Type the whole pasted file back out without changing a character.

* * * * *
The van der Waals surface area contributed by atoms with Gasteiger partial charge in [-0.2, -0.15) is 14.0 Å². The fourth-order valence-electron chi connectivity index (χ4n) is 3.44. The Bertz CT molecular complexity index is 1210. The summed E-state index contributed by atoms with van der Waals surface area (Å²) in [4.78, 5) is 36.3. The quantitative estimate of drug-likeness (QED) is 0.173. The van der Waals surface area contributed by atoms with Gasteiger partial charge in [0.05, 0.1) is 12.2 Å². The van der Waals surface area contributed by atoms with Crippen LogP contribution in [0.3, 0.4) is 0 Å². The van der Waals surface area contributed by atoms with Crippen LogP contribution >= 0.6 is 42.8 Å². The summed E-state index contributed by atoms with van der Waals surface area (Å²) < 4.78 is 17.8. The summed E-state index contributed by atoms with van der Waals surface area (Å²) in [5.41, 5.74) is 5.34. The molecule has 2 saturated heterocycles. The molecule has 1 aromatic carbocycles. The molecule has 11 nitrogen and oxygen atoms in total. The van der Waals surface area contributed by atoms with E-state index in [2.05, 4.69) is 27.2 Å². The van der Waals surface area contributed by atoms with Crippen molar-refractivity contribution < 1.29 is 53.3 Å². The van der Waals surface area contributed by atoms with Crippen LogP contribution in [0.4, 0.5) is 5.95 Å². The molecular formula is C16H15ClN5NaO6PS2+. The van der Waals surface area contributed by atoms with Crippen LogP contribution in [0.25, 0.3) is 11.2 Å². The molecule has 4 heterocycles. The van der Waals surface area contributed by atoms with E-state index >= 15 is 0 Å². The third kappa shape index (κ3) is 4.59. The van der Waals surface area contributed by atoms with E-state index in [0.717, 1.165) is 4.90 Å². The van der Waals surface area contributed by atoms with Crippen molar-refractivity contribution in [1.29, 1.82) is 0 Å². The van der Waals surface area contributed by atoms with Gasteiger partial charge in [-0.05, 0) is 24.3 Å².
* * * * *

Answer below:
The van der Waals surface area contributed by atoms with Gasteiger partial charge in [-0.2, -0.15) is 14.0 Å². The fourth-order valence-electron chi connectivity index (χ4n) is 3.44. The Bertz CT molecular complexity index is 1210. The summed E-state index contributed by atoms with van der Waals surface area (Å²) in [4.78, 5) is 36.3. The quantitative estimate of drug-likeness (QED) is 0.173. The van der Waals surface area contributed by atoms with Gasteiger partial charge in [0.05, 0.1) is 12.2 Å². The van der Waals surface area contributed by atoms with Crippen LogP contribution in [0.3, 0.4) is 0 Å². The van der Waals surface area contributed by atoms with Crippen LogP contribution >= 0.6 is 42.8 Å². The summed E-state index contributed by atoms with van der Waals surface area (Å²) < 4.78 is 17.8. The summed E-state index contributed by atoms with van der Waals surface area (Å²) in [5.41, 5.74) is 5.34. The molecule has 2 saturated heterocycles. The molecule has 1 aromatic carbocycles. The molecule has 11 nitrogen and oxygen atoms in total. The van der Waals surface area contributed by atoms with E-state index in [2.05, 4.69) is 27.2 Å². The van der Waals surface area contributed by atoms with Crippen molar-refractivity contribution < 1.29 is 53.3 Å². The van der Waals surface area contributed by atoms with Crippen LogP contribution in [0.4, 0.5) is 5.95 Å². The molecular formula is C16H15ClN5NaO6PS2+. The van der Waals surface area contributed by atoms with Crippen LogP contribution in [0.25, 0.3) is 11.2 Å². The molecule has 4 heterocycles. The van der Waals surface area contributed by atoms with E-state index >= 15 is 0 Å². The third kappa shape index (κ3) is 4.59. The van der Waals surface area contributed by atoms with E-state index in [0.717, 1.165) is 4.90 Å². The van der Waals surface area contributed by atoms with Crippen molar-refractivity contribution in [1.29, 1.82) is 0 Å². The van der Waals surface area contributed by atoms with Gasteiger partial charge in [-0.05, 0) is 24.3 Å².